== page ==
Here’s the list of Frequently Asked Question. If you have a question we did not answer don’t hesitate to contact us.
Q. What is the Low Current Density method?
A. It’s a Type II aluminum anodizing method that rely on low current, usually between 3 to 6 Amp per square foot. Giving the low current being applied to the anodizing tank, a smaller power supply can be used and most of the optimal acid tank parameter can easily be kept within range. This method has been pushed up to 12 Amps per square foot with good success with sufficient tank agitation and cooling.
Q. How long should I anodize for?
A. The recommend anodizimg time is 2hr (120min) when using the 720 rules at 6 Amp per square feet, but we had good luck with anodizing time of 1.5hr (90min). A longer anodizing time will build a thicker anodized layer; it will provide better dye uptake with a richer color since the dye sink in easier when the pores are deep. Note that the anodized layer cannot build more than .001″ deep pores, so over anodizing will slowly etch the part.
Q. Can I use tap water for my dye and cleaning tank?
A. It is strongly advised to NOT use tap water anywhere in your anodizing tank. Distilled water is obviously the best but can be expensive in the long run; we use a RO system with great result and recommend it to everyone.
Q. What’s the difference between Constant Current (C.C.) and Constant Voltage (C.V.) method?
A. As the name implies, constant current is when you use a fixed current (Amp) setting for anodizing, and constant voltage is when using a fixed voltage. We will be exclusively using the Constant Current method for the low current density Type II anodizing that we are doing. Most power supply will let you run either of these mode.
Q. What Acid concentration should I use?
A. A mix of 50/50 distilled water and sulfuric acid bought from an auto part store for car battery refill is recommended. Also remember AAA: Always Add Acid to water. A small amount of water in a high concentration of sulfuric acid can make a reaction; a small amount of cencentrated acid added to water won’t.
Q. How do I know if my acid concentration is good?
A. The best way to check if your acid concentration is on point is to anodize a part that you can easily calculate the surface area (a square or rectangle part). Using the 720 rules you should be really close to 15v if you push the recommended current calculated from your surface area. If the voltage is lower, add acid until you get 15v (making the tank concentration more conductive). On the other end if your voltage is really high, add water until you get closer to 15vdc. Acid hardly evaporate, so once you get your ratio good, just top off your tank with water every now and then.
Q. What cathode material and size should I use?
A. Both aluminum and lead can be used for the cathode, but not all aluminum cathode are equal. A 6061T6 aluminum cathode will get etched away by the acid over time and you end up with a lot of dissolved aluminum in the tank, which end up skewing the conductivity of the tank. You also need to take out the 6061T6 aluminum cathode out of the tank between each batch. A much better approach is to use 6063T6 aluminum; it won’t get dissolved and can stay in the acid tank. A lead sheet can also stay in your tank between batch, but it will also slowly add lead waste in your tank which can be problematic in some case. We personally use a 1/16″ thick 12″X36″ lead sheet in our tank.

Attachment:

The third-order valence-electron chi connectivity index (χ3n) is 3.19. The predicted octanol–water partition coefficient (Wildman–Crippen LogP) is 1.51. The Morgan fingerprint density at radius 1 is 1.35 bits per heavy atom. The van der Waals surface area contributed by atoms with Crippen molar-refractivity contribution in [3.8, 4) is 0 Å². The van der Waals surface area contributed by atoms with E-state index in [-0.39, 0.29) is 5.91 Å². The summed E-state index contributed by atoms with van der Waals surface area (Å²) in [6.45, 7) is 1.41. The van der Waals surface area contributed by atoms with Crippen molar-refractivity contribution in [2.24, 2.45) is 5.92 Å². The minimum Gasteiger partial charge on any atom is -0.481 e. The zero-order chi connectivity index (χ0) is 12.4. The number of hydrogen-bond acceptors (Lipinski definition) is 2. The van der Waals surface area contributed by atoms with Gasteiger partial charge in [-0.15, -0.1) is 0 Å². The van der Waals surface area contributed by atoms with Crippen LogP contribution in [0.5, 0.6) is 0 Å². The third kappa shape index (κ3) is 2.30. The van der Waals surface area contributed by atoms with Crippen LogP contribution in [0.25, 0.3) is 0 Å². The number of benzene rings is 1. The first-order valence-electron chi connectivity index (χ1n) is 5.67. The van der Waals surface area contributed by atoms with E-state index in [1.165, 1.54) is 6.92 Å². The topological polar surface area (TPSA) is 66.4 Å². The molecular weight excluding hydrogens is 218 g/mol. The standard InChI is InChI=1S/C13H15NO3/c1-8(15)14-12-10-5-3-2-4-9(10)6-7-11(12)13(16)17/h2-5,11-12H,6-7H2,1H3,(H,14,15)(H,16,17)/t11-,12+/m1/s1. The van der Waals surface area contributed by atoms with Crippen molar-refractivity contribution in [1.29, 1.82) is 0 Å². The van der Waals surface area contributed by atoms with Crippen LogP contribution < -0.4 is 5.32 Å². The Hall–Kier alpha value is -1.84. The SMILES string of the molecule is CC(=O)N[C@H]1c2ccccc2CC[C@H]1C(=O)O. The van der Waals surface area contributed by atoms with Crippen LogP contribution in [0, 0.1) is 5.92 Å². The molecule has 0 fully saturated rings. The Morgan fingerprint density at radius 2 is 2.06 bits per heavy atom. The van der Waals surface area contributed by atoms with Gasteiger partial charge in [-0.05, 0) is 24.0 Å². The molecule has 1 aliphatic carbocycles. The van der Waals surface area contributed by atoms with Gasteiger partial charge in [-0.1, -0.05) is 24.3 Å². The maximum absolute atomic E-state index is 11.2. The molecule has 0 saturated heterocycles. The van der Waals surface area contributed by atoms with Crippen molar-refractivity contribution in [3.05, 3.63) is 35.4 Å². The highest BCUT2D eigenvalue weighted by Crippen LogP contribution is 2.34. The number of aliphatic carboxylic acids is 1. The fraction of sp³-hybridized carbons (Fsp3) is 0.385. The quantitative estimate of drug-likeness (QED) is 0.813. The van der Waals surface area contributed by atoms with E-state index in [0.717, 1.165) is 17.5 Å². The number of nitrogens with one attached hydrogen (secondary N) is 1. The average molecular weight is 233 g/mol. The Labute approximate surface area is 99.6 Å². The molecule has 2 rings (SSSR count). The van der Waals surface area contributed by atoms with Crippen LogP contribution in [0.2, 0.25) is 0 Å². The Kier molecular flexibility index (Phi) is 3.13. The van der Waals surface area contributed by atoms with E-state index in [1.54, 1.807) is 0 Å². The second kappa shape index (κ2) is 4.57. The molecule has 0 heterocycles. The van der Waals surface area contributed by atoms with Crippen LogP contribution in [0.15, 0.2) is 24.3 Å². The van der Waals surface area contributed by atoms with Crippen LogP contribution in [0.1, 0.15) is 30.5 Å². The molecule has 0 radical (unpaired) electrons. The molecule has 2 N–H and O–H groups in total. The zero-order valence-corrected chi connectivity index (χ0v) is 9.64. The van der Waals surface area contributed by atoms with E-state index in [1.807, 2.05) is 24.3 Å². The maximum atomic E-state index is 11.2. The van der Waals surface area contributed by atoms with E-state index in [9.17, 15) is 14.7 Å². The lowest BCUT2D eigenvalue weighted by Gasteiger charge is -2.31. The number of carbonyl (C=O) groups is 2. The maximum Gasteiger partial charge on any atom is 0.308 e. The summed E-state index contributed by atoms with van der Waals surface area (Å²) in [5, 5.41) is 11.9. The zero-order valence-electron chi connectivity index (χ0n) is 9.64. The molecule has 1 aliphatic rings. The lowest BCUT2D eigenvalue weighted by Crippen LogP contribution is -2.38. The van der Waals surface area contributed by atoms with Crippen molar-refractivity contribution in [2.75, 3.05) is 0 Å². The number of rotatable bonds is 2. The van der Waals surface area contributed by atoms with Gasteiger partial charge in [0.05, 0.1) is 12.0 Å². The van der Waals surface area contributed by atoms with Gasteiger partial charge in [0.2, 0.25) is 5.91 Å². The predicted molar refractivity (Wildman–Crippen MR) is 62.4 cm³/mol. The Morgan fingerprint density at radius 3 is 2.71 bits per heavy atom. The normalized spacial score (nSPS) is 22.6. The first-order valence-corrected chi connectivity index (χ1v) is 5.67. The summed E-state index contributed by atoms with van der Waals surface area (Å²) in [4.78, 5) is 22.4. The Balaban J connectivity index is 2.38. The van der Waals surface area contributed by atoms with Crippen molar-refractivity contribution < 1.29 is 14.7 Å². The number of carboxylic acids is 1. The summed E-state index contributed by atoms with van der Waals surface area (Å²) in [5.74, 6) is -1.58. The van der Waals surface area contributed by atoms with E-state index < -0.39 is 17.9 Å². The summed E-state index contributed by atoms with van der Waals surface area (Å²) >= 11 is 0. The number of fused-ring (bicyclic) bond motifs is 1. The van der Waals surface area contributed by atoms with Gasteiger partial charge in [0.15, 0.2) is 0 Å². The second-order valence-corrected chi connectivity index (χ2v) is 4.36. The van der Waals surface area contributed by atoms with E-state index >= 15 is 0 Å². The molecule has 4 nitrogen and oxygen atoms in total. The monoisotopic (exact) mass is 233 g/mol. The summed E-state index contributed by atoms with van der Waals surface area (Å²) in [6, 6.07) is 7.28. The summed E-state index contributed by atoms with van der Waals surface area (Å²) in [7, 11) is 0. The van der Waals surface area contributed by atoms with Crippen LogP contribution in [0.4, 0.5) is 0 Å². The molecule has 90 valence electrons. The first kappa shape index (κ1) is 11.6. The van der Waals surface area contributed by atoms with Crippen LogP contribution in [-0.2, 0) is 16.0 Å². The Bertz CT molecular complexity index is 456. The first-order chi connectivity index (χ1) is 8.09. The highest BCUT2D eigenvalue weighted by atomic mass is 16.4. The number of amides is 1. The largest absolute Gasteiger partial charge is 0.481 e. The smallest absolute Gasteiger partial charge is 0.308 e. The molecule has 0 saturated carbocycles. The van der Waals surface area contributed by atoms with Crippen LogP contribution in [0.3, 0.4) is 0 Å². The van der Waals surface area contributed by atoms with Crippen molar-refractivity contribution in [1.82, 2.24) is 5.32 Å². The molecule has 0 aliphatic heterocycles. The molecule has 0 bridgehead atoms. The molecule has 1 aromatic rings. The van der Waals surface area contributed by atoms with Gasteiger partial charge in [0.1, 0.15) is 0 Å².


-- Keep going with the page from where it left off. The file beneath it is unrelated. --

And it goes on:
As for sizing, the rule of thumb is 3:1 anode to cathode ratio. If you have a 20 amp power supply able to anodize 480 square inches at 6 Amp per square feet, you need a cathode of about 160 square inches. A lot of ratio and combination WILL work, but we are always trying to get the best result and consistency.
Q. My color are dull and / or leaching out in the sealer tank
A. If color is leaching out of the part the anodic layer is not able to fully absorb dye. This is usually caused by a bad acid concentration, insufficient tank agitation causing hot-spot or bad temperature control.
When the ratio is too high the parts get etched faster than the anodized layer is getting build up. Common result are dull looking color (red turns pink or really pale, black looks gray and have no shine in it) and the parts looks burnt.
If you have insufficient tank agitation the anodizing process will create hot spot around the parts and these will show up as dull and flat spot on the part.
Improper cooling of the tank can also yield the same result; hot acid etch the parts faster than it’s able to build the anodic layer. Always try to keep your acid tank between 20~22*C (68~72*F) from start to finish. Frozen water bottle can be used to keep the acid tank cool, keep a couple handy and get to learn how many bottle are needed for an entire batch at different Amp level. More Amp pushed into the tank will always build up more heat.